Top IRS Audit Triggers

January 24, 2024
Top IRS Audit Triggers

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The IRS receives and processes most tax returns without further examination. However, there are a variety of factors that may attract their attention in a way that would make the return more likely to be audited through a correspondence exam or assigned to an auditor for further inquiry. In addition, the IRS has announced several initiatives targeting groups of taxpayers and/or certain types of abusive transactions in an effort to restore fairness in tax compliance.

Generally, the IRS must audit the return within three years of its filing, but there are some situations in which the IRS has even more time to audit a return. Discussed below are some of the more common features or characteristics of a return that may make it more likely to be selected for an audit.

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1. High-income earners who owe back taxes

Applying funding provided by the Inflation Reduction Act, the IRS created the High Wealth, High Balance Due Taxpayer Field Initiative allowing the IRS to prioritize high-end collection efforts for taxpayers with total income above $1 million and owe more than $250,000 in recognized tax debt. The IRS has now collected more than $482 million in an ongoing effort to recoup taxes owed by 1,600 millionaires.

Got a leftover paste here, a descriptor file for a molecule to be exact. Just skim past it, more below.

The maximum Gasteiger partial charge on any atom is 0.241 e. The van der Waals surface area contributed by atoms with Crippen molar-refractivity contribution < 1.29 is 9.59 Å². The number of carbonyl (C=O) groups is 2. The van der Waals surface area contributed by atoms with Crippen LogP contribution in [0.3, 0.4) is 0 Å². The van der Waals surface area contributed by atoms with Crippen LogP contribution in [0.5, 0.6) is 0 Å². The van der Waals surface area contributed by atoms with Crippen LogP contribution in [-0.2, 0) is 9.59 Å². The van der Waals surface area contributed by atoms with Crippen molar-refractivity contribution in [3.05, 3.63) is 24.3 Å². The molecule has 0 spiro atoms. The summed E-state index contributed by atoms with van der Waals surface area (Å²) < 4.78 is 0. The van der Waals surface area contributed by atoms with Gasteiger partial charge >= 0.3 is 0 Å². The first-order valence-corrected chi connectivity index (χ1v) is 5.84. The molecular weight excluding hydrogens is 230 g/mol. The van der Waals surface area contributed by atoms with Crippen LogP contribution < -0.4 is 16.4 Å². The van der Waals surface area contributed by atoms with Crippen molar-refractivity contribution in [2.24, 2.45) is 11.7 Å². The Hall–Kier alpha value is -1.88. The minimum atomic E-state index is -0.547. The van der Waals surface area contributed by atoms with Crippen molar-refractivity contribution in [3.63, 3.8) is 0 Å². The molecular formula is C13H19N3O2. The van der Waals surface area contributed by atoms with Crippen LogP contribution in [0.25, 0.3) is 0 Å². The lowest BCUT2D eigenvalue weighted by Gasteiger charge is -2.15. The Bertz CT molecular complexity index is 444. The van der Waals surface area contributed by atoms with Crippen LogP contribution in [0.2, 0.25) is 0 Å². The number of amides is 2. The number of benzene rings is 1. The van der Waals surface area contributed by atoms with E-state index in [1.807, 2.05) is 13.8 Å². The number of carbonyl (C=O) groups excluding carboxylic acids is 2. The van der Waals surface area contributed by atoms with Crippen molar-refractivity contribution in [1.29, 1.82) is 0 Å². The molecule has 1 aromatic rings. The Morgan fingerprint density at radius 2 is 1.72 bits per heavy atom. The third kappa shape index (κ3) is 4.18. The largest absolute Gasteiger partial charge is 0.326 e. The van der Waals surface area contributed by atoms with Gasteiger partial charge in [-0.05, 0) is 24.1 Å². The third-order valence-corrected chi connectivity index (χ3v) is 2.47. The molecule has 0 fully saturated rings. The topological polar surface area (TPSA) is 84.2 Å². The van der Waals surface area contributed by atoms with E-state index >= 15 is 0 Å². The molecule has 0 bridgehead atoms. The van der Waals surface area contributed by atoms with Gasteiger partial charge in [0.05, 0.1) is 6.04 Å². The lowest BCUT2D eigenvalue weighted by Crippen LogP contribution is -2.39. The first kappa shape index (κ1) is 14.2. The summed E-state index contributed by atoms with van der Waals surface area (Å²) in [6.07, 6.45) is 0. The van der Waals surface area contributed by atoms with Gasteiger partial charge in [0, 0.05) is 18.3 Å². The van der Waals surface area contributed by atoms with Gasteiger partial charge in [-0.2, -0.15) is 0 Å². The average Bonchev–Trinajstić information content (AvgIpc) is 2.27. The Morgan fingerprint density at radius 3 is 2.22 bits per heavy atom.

2. Partnerships and other pass-through entities

Large partnerships and other pass-through entities are now increasingly subject to examination thanks to new tools such as AI and data science experts to help identify potential compliance risks for a taxpayer segment that historically has been subject to limited audit coverage. In support of such efforts, the IRS launched the Large Partnership Compliance Program examining some of the largest and most complex partnership returns covering a cross-section of industries such as hedge funds, real estate investment partnerships, publicly traded partnerships, and large law firms. These partnerships on average each have more than $10 billion in assets.

The IRS also has identified partnerships with over $10 million in assets whose balance sheets are showing large discrepancies in the millions of dollars between end-of-year balances compared to beginning balances the following year.